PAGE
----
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Re: denotation of http://www.vrc.iastate.edu/magritte.gif

From: Reto Bachmann-Gmuer <reto@gmuer.ch>
Date: Wed, 28 May 2003 18:24:19 -0400
Cc: www-tag@w3.org
To: Tim Berners-Lee <timbl@w3.org>, Bjoern Hoehrmann <derhoermi@gmx.net>
Message-Id: <1FAC4C7E-915B-11D7-9D30-003065CDBE5C@gmuer.ch>

Hash: SHA1

Bjoern Hoehrmann wrote:

> * Reto Bachmann-Gmuer wrote:
>> I think a HTTP-URI should identify a document as the abstract entity
>> that all of the possible result of a http-request represent, that is
>> the document independently of encoding and language.
> How would you query a webserver for a list of available representations
> of the abstract entity? What if you need to reference a specific
> representation?
I don't think that to determine the meaning of the URI  it is necessary 
to actually have all the results of possible  http-request. If  a 
webserver returns the image of a pipe when requesting the URI with the 
accept header set to image/gif and returns the image of an apple when 
the accept header is set image/jpeg the webserver is not behaving as 
expected and one of the two responses misses the actual meaning of the 
URI. If you agree that the webserver  misbehaves you agree that the 
HTTP-URI identifies the document a user sees in a browser when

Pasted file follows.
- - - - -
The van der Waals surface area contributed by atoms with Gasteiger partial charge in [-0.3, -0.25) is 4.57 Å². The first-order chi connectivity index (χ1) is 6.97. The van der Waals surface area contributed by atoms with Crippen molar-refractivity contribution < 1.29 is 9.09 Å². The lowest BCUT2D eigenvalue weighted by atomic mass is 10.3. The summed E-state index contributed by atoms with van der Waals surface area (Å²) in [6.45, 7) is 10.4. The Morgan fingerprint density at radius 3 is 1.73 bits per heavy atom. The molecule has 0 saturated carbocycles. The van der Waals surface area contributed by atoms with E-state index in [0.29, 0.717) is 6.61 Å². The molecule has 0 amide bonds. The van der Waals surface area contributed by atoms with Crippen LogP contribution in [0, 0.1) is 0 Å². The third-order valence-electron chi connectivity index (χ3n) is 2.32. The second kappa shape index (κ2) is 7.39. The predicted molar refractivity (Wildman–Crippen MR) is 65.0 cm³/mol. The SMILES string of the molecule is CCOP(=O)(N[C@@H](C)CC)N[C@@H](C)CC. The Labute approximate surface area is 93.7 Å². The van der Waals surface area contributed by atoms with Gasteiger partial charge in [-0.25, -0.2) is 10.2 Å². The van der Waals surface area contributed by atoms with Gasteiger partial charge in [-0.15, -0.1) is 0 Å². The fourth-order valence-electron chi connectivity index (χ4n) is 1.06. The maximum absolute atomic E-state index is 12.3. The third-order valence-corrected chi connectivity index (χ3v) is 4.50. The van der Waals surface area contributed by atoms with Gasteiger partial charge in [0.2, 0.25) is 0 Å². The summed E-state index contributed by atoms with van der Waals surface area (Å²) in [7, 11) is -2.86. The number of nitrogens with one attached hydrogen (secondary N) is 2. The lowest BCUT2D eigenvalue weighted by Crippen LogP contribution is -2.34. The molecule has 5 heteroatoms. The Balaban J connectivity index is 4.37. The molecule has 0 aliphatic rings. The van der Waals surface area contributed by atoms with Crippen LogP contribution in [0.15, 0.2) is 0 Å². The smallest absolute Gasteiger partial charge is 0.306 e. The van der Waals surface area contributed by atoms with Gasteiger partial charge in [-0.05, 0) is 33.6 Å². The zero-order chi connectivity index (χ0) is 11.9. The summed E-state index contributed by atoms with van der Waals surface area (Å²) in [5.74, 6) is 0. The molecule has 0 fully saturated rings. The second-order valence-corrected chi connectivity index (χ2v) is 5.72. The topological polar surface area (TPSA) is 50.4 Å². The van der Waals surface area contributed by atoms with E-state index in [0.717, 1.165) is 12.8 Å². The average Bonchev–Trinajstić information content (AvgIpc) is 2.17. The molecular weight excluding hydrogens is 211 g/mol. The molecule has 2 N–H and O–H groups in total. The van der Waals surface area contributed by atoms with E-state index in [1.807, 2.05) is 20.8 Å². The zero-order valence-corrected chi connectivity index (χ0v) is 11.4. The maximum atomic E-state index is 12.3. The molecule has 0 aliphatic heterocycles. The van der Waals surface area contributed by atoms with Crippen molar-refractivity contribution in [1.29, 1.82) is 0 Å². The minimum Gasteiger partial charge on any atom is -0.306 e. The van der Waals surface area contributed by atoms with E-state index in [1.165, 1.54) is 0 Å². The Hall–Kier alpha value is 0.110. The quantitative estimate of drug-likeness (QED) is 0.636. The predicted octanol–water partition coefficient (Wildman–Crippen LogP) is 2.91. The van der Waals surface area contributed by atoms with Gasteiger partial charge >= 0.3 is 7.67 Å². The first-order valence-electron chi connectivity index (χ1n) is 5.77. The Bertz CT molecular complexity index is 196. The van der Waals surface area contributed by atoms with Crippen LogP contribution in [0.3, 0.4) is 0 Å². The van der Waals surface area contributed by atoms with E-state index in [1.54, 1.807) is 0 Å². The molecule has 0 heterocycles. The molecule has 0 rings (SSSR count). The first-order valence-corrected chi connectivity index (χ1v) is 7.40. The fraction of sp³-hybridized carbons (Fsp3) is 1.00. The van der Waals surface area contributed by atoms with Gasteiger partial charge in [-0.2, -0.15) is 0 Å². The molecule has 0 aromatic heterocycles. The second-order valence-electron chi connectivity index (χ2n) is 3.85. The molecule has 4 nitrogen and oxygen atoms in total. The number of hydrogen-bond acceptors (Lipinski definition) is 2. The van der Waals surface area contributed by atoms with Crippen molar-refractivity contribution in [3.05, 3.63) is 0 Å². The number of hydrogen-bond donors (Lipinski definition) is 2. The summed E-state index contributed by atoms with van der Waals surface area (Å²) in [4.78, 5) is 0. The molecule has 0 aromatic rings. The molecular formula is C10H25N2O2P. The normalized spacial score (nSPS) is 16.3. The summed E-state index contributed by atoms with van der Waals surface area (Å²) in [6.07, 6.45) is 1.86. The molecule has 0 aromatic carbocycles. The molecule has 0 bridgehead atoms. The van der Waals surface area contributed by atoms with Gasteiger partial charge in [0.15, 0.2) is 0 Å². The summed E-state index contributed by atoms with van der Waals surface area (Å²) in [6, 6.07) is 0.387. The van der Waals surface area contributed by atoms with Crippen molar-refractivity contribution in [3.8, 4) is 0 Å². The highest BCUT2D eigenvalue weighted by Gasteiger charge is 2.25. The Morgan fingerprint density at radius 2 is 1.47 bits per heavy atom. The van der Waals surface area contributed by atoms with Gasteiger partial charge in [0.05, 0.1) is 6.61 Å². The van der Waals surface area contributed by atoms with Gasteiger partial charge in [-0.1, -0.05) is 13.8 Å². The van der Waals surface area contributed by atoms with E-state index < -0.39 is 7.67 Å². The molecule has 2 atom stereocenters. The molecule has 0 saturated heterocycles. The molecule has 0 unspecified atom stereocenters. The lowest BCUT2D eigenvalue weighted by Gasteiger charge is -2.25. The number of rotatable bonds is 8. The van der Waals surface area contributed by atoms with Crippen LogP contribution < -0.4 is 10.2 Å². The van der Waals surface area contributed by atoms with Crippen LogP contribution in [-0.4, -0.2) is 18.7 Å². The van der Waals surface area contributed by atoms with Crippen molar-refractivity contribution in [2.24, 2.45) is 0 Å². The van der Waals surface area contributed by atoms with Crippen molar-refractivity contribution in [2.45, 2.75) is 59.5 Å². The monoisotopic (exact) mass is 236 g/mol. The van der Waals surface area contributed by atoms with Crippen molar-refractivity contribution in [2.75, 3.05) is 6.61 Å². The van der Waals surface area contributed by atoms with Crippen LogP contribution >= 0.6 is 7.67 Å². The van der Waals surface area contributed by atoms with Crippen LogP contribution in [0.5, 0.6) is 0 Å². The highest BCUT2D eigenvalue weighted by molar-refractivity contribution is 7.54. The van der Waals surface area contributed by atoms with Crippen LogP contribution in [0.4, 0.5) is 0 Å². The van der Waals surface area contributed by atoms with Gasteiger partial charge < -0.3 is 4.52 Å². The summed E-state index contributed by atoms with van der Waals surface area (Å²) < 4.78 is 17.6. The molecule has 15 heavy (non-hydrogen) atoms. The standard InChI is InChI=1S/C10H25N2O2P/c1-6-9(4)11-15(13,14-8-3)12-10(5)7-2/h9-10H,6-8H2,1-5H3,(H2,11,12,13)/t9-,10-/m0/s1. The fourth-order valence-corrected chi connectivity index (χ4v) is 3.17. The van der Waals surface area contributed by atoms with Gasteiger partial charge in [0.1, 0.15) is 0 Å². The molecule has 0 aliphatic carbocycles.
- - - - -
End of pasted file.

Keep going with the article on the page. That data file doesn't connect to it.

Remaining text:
accessing the URL independently of the content-negotiation between 
client and server.

Tim Berners-Lee wrote:
> That is a good way of running a server.  that is what
> is represented on our server by the URI without a ".gif".
> But it is also very useful to have a URI specifically for the GIF 
> version.
> So the best is to have both. But use the generic one wherever you 
> can...
I think there may be good reasons to have a URI to identify the actual 
bytes returned by a webserver on a specific request, however I don't 
think the HTTP-URI is a reasonable choice. There is no way to verify 
that the sentence "http://w3.org/foo.gif  has 3457 bytes" is true while 
"http://w3.org/foo has 3457 bytes" is untrue (or of indeterminable 
boolean value) even if the server may return a 3457 byte image on a 
particular request. There should be an RDF-vocabulary to describe an 
http-request so that you could specify something like 
"urn:urn-5:jhk2345sd8a9dfa is what you get requesting 
http://w3.org/foo.gif  sending an http-request with accept-header set 
to image/gif" in this case you could make the verifiable assertion 
"urn:urn-5:jhk2345sd8a9dfa has 3457 bytes".


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Received on Wednesday, 28 May 2003 18:24:42 UTC

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